Exploring Educational Technology and Instructional Design

How Did the Months Get Their Names?

What if all the Ice Melted?

Bill Nye just makes everything a bit more interesting! This ASAP Science video is a great hook for any discussions on climate change.

Copy Google Forms for Everyone

This video demonstrates a (really!) quick and easy way to allow others to make their own copy of one of your Google Forms. This could be incredibly helpful in an educational setting…imagine you created a new assessment using the Google Forms Quiz feature and you wanted to share it with other teachers in your Department. This will allow everyone to easily get their own copy. A great tip - thanks to Randy Fairfield!

Why Aquariums Can't Keep Great Whites

I've often wondered about this!

Google Classroom Annotations

One of the most requested new features of Google Classroom is the ability to annotate documents right within the Classroom app on iPads and Android devices. This new tool is simple to use, and opens open lots of options for using Classroom to replace traditional paper-based activities. Check out my latest video showing how to integrate annotations into your Google Classroom workflow.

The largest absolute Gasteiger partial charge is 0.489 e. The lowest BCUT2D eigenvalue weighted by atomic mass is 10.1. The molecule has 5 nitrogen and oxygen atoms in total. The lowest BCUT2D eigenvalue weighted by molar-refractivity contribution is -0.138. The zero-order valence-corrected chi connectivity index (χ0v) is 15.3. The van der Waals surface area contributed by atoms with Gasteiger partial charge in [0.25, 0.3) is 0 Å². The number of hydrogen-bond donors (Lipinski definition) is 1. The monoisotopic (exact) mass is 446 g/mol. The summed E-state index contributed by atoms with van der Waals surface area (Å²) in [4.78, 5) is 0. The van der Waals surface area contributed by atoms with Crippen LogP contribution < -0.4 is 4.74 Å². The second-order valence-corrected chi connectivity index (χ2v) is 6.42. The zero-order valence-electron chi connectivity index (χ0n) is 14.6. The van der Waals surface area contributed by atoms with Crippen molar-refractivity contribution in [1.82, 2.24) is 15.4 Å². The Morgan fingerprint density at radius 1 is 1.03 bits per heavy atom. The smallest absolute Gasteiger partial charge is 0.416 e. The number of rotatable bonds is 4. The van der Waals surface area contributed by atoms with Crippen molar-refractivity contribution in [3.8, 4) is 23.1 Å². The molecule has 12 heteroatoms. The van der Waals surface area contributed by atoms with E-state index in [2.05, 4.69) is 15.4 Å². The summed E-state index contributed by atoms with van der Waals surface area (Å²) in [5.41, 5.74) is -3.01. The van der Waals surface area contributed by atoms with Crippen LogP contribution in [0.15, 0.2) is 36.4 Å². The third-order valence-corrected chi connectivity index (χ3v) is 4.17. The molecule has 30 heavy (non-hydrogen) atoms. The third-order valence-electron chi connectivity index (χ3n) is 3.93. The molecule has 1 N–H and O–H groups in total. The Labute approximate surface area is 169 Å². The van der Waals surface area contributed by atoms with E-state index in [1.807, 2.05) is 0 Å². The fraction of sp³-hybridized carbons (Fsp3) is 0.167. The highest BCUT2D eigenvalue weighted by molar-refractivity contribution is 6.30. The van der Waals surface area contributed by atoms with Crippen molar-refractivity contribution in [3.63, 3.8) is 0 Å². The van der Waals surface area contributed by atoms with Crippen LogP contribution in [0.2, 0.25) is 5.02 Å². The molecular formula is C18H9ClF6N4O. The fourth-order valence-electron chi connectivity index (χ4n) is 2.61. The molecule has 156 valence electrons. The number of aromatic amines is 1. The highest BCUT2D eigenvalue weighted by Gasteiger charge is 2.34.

Flipping with Google Forms

Google Forms has received some great updates lately, including the addition of graded quiz features, Google Classroom integration, and the ability to use images in questions and choices. For a while now, you have also been able to insert YouTube videos into Forms, making it the perfect tool for delivering Flipped Classroom video lessons to your students. Check out this quick video on using Google Forms to Create Flipped Classroom lessons.

iPevo Whiteboard for iPad

Teachers are always asking me what the best tool is for creating whiteboard videos to support their flipped classrooms. While tools like Educreations and ShowMe are powerful and offer a full set of features, they also have certain drawbacks, the largest of which is the inability to download and save your videos without a premium account. This in mind, I searched the App Store for a free alternative, and came across iPevo Whiteboard. iPevo is a company that sells a variety of document cameras and other peripherals, and they released this free app to use in conjunction with their hardware. But even if you don't use iPevo document cameras, the app is still a powerful free whiteboard app that is great for using your iPad as a document camera in class, or to record and download whiteboard videos. Check out the video overview of iPevo Whiteboard for iOS.

Google Slides Q&A

One of my favorite new updates released by Google in the past year is the Q&A feature built-in to Google Slides. With this easy to use tool, you can accept questions and comments from the audience live during a presentation. Check out this quick video I put together on how to use Slides Q&A, and don't forget to subscribe on YouTube!

Google Classroom Updates

Google continues its track record of frequent, meaningful, and significant updates to it’s Google Apps for Education suite. This particular update to Google Classroom comes just in time for the new school year to begin and includes some frequently requested features.